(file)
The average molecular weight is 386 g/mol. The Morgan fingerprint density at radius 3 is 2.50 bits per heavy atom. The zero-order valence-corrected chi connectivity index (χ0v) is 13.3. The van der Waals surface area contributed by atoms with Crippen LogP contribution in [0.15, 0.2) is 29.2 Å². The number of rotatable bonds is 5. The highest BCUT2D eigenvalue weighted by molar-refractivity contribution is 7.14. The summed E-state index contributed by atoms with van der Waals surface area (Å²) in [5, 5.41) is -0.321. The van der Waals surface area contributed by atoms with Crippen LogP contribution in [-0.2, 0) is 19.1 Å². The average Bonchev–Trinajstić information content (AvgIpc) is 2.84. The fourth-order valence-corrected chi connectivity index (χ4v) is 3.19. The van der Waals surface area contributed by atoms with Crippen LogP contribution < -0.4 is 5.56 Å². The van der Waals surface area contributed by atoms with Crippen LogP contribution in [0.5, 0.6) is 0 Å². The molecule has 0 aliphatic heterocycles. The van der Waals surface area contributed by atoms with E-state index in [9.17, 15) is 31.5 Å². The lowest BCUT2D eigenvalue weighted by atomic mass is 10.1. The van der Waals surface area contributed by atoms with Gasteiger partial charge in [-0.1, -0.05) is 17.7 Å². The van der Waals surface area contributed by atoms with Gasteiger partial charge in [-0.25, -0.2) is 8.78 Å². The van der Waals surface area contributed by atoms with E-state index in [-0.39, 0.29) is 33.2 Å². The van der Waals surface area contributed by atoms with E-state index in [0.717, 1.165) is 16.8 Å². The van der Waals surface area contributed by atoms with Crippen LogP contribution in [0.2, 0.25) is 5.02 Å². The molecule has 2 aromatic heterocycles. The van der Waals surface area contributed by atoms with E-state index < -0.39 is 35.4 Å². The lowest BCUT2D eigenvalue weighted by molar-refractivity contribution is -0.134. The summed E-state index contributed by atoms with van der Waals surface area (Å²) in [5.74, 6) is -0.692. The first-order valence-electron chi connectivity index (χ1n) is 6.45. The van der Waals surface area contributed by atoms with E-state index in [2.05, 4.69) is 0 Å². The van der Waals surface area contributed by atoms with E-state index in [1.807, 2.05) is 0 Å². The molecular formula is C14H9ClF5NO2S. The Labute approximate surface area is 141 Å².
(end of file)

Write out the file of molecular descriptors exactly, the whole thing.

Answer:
The average molecular weight is 386 g/mol. The Morgan fingerprint density at radius 3 is 2.50 bits per heavy atom. The zero-order valence-corrected chi connectivity index (χ0v) is 13.3. The van der Waals surface area contributed by atoms with Crippen LogP contribution in [0.15, 0.2) is 29.2 Å². The number of rotatable bonds is 5. The highest BCUT2D eigenvalue weighted by molar-refractivity contribution is 7.14. The summed E-state index contributed by atoms with van der Waals surface area (Å²) in [5, 5.41) is -0.321. The van der Waals surface area contributed by atoms with Crippen LogP contribution in [-0.2, 0) is 19.1 Å². The average Bonchev–Trinajstić information content (AvgIpc) is 2.84. The fourth-order valence-corrected chi connectivity index (χ4v) is 3.19. The van der Waals surface area contributed by atoms with Crippen LogP contribution < -0.4 is 5.56 Å². The van der Waals surface area contributed by atoms with Crippen LogP contribution in [0.5, 0.6) is 0 Å². The molecule has 0 aliphatic heterocycles. The van der Waals surface area contributed by atoms with E-state index in [9.17, 15) is 31.5 Å². The lowest BCUT2D eigenvalue weighted by atomic mass is 10.1. The van der Waals surface area contributed by atoms with Gasteiger partial charge in [-0.1, -0.05) is 17.7 Å². The van der Waals surface area contributed by atoms with Gasteiger partial charge in [-0.25, -0.2) is 8.78 Å². The van der Waals surface area contributed by atoms with E-state index in [-0.39, 0.29) is 33.2 Å². The van der Waals surface area contributed by atoms with E-state index in [0.717, 1.165) is 16.8 Å². The van der Waals surface area contributed by atoms with Crippen LogP contribution in [0.2, 0.25) is 5.02 Å². The molecule has 2 aromatic heterocycles. The van der Waals surface area contributed by atoms with E-state index < -0.39 is 35.4 Å². The lowest BCUT2D eigenvalue weighted by molar-refractivity contribution is -0.134. The summed E-state index contributed by atoms with van der Waals surface area (Å²) in [5.74, 6) is -0.692. The first-order valence-electron chi connectivity index (χ1n) is 6.45. The van der Waals surface area contributed by atoms with E-state index in [2.05, 4.69) is 0 Å². The van der Waals surface area contributed by atoms with E-state index in [1.807, 2.05) is 0 Å². The molecular formula is C14H9ClF5NO2S. The Labute approximate surface area is 141 Å².